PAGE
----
Lower prices reflect changing shopper expectations following the recession and a fundamental shift in the power balance between the country’s supermarkets and their shoppers. At the same time, retailers have extended and enhanced their own label ranges to meet the demand for cheaper goods.
A report published exclusively in this week’s edition of Marketing Week shows that the vast majority of consumers have no problem with buying supermarket own label items and often prefer them. The study by Perception Research Services (PRS) finds that 55 per cent of shoppers consider ‘best/finest’ own label ranges to be the same quality as equivalent brands, for example, while 38 per cent see them as better.
This represents a threat to the market share of manufacturer brands, particularly as discount retailers Aldi and Lidl continue to grow. As prices fall across all supermarkets, manufacturers are under pressure to offer better deals to retailers or remain on constant promotional cycles. The growth of own label also means that the shelf space or prominence of other brands within stores is under threat too. As Grant Montague at PRS points out, many consumers now see own label products “as brands in their own right”.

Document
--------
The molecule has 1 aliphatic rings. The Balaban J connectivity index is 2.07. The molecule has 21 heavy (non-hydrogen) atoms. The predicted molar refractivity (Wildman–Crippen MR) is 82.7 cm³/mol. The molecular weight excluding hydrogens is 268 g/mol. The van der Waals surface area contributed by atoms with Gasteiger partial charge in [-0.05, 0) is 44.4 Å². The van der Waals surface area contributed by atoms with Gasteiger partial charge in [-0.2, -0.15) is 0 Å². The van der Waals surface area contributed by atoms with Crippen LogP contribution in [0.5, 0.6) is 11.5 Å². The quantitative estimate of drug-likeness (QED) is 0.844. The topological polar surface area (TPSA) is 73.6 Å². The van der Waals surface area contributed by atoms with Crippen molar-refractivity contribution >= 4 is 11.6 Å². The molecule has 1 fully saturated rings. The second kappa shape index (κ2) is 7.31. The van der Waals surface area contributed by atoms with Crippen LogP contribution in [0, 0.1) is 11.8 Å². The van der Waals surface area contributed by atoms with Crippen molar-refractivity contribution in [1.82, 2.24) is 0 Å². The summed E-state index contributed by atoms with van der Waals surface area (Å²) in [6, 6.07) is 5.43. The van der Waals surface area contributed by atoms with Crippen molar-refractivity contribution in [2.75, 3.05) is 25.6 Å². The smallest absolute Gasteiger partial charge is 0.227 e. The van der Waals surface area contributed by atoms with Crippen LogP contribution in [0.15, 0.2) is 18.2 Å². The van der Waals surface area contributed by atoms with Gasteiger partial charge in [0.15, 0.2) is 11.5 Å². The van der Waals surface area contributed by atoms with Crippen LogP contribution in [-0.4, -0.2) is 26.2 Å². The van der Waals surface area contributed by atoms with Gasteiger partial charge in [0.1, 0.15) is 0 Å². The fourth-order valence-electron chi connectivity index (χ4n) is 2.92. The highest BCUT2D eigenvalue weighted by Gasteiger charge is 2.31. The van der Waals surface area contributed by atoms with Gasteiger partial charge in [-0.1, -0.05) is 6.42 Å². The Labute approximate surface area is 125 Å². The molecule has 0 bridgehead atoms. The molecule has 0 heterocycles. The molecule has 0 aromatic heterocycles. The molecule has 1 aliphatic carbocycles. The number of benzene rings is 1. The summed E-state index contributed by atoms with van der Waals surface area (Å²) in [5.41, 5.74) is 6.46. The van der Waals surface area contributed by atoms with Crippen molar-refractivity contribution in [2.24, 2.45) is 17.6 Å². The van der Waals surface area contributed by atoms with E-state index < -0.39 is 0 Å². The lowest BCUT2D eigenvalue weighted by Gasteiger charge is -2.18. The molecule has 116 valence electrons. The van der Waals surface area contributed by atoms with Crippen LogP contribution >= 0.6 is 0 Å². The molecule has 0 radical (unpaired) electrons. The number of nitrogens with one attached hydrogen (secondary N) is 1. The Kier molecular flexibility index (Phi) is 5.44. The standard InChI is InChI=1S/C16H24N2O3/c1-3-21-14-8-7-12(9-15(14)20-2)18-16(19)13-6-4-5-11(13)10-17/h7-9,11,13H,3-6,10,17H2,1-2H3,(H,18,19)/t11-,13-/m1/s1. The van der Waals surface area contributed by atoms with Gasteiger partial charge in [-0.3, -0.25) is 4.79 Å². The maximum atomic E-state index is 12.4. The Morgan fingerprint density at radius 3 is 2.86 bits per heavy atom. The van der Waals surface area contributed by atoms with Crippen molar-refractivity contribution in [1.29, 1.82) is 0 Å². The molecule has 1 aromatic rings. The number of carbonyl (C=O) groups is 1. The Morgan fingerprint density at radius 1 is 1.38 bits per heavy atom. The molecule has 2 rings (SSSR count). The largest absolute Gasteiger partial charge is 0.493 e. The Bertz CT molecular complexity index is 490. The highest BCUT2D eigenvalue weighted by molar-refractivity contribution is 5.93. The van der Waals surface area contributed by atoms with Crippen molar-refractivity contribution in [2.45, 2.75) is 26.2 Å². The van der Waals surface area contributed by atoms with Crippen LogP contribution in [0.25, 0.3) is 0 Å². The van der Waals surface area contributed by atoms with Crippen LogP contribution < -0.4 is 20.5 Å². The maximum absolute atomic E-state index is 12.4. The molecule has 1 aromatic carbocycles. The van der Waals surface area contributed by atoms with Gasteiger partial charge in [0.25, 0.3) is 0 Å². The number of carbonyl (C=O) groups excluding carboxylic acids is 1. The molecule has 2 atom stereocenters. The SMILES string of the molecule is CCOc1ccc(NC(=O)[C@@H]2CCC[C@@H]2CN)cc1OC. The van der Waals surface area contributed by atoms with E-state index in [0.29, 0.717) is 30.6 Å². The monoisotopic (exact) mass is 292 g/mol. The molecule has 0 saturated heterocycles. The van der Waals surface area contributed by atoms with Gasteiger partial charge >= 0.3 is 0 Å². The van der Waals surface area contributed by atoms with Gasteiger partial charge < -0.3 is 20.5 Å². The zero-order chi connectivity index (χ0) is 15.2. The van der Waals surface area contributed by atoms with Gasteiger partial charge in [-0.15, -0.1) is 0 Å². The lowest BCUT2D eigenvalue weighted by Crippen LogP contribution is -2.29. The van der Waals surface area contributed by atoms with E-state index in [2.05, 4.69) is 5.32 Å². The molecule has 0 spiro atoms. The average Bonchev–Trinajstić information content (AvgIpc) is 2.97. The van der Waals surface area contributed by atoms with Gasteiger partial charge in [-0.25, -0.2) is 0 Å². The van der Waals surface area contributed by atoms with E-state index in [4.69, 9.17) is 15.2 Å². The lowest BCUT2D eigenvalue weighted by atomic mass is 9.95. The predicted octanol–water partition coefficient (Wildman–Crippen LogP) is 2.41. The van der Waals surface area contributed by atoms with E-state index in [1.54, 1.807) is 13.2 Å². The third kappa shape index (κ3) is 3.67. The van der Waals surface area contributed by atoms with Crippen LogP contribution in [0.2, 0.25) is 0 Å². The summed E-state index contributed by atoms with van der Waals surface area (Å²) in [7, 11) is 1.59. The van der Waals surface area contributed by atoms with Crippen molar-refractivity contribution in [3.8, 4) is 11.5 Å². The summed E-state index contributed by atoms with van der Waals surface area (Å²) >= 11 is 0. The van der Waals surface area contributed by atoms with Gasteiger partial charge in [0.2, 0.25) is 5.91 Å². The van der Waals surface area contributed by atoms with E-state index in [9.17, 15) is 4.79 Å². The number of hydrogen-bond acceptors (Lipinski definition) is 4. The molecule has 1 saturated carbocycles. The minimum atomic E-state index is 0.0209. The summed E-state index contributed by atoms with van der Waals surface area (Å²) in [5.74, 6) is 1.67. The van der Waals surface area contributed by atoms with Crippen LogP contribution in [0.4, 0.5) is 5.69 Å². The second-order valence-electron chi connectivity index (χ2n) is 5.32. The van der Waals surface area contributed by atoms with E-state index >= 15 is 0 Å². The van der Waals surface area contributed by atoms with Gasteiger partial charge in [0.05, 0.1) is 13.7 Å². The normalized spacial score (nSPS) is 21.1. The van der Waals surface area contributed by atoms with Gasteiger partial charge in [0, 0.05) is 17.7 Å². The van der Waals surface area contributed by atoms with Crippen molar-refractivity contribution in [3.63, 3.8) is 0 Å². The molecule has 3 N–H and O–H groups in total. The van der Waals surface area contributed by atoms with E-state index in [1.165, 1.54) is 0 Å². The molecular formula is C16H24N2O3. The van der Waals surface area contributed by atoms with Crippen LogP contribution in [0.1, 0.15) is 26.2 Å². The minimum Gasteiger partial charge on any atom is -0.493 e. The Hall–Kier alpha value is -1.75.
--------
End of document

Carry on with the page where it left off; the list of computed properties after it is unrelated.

Market research is a valuable tool for manufacturer brands seeking to combat this challenge. While the PRS study shows a high level of preference for buying own label goods, it also reveals a lack of emotion towards the products, with the highest proportion of people (47 per cent) saying they feel ‘indifferent’ when they buy own label and only 19 per cent saying they feel ‘happy’.
In this context, manufacturer brands must look carefully at their own customer base to determine who buys their products and why. Identifying these passion points and marketing to them effectively can help brands to stay ahead of own label competitors. As Niomi Taylor, marketing manager for coffee brand Percol, notes, consumers historically prefer brands to own label “but the gap is closing”. Making smarter use of insight can help brands to survive.